At one time, the Gujarat CM and his close aide Amit Shah were seen to be close to Asaram, but relations soured in 2009, when Gujarat police took action, booking 256 Asaram supporters, including 72 women, on charges of attempt to murder, after his supporters attacked policemen in Gandhinagar alleging that their guru had been framed. 2009 was also the year that the Gujarat government undertook a drive to take action against land-grab by demolishing some 300 illegally built temples in Gandhinagar. Asaram remains close to VHP leaders Praveen Togadia and Ashok Singhal who were against the demolitions. Having acted against Asaram earlier in Gujarat, Modi doesn’t need to prove his convictions on the issue.

With the passage of time, the returns from the Asaram card would start diminishing for both his supporters and adversaries. But a conviction through fast-track court may re-ignite the issue just around the time of assembly elections in some key heartland states where the Congress and the BJP are main rivals. Madhya Pradesh, which has been the theatre of quite some action in the Asaram circus, also faces elections in November. 
On the current rating the BJP is expected to retain power in Madhya Pradesh despite a steep drop in the number of seats. The Congress’ anticipated recovery to wrest 10 per cent additional seats might not be enough to dislodge the BJP. But, if the Asaram case can swing another one per cent, it could give the ruling party a run for its money.  
The BJP has not also been able to erase the stigma of having to sack an 80-year-old finance minister, Raghavji, who had presented ten consecutive state budgets in the state assembly, for being caught on tape sodomising his aide.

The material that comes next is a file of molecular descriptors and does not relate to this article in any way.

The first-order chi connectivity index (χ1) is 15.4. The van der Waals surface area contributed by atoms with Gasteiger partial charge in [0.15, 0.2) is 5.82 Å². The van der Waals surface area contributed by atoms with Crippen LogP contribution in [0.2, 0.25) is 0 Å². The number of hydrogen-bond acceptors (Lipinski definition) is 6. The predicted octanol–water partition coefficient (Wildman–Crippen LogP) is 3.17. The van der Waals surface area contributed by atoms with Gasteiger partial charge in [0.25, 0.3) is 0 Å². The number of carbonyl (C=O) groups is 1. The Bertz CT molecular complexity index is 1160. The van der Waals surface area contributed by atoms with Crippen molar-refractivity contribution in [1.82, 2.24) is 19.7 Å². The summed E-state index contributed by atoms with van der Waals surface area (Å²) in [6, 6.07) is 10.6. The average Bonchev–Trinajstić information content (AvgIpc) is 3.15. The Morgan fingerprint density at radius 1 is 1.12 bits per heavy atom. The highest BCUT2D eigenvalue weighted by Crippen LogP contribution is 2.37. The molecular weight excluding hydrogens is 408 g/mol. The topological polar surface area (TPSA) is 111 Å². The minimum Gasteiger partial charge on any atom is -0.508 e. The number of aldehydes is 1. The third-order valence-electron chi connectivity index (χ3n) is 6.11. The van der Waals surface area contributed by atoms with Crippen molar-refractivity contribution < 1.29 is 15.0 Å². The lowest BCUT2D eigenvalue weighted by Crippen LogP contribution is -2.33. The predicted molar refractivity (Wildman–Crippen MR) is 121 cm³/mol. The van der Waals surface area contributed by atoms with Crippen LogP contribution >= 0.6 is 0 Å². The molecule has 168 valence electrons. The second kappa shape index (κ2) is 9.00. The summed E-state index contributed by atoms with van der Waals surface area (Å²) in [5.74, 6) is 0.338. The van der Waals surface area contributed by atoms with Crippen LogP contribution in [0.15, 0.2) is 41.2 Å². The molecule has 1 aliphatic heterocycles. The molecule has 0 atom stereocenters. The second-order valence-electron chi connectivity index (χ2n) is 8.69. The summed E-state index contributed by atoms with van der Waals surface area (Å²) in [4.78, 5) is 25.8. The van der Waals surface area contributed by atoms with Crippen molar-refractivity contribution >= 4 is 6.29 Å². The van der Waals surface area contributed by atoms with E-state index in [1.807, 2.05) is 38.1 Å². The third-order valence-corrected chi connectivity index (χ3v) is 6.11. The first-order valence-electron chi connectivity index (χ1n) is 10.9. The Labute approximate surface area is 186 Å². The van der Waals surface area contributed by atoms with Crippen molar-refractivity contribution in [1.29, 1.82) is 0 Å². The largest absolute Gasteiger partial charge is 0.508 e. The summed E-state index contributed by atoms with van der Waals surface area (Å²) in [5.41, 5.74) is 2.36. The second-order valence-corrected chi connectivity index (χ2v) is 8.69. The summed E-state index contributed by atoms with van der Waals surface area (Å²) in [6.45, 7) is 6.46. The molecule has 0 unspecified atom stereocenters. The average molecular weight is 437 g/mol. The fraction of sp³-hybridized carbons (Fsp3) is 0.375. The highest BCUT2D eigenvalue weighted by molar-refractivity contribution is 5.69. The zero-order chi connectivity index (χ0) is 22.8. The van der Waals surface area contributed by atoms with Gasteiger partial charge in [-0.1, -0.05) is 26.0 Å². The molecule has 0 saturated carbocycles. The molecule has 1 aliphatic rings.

The Congress-run Rajasthan government was accused of going slow on Asaram allowing him time to tamper with the evidence and influencing the victim’s family. But the police did have a delicate job to apprehend Asaram in the face of stiff resistance. By completing the interrogation in just one day, the police have measured up to the public expectations over the high-profile case. Views vary on whether the success of the police would have a bearing on the fortunes of Gehlot government. The bipolar state -- where both the current and former chief ministers, Ashok Gehlot and Vasundhara Raje are counted as Asaram admirers-- has not offered two successive stints to any party during the past three decades. 
Asaram by himself may not be a major factor in the electoral permutations. But his conviction could have a cascading effect on the events that follow. Now there is a clamour to launch investigations against Asaram for all other offences -- many of the charges pertain to land-grab -- that have been swept under the carpet due to his clout with the governments in different states.  
In Delhi the cult of Asaram may not cause a major swing. But if the prosecution shows enough skill to build a water-tight case and earn a conviction against Asaram the Congress would stand to gain. Chhattisgarh also has elections due this year. But local factors would by far outweigh the Asaram issue.

Chandrakant Naidu is a senior senior journalist who has worked with the Free Press Journal, Indian Express and Hindustan Times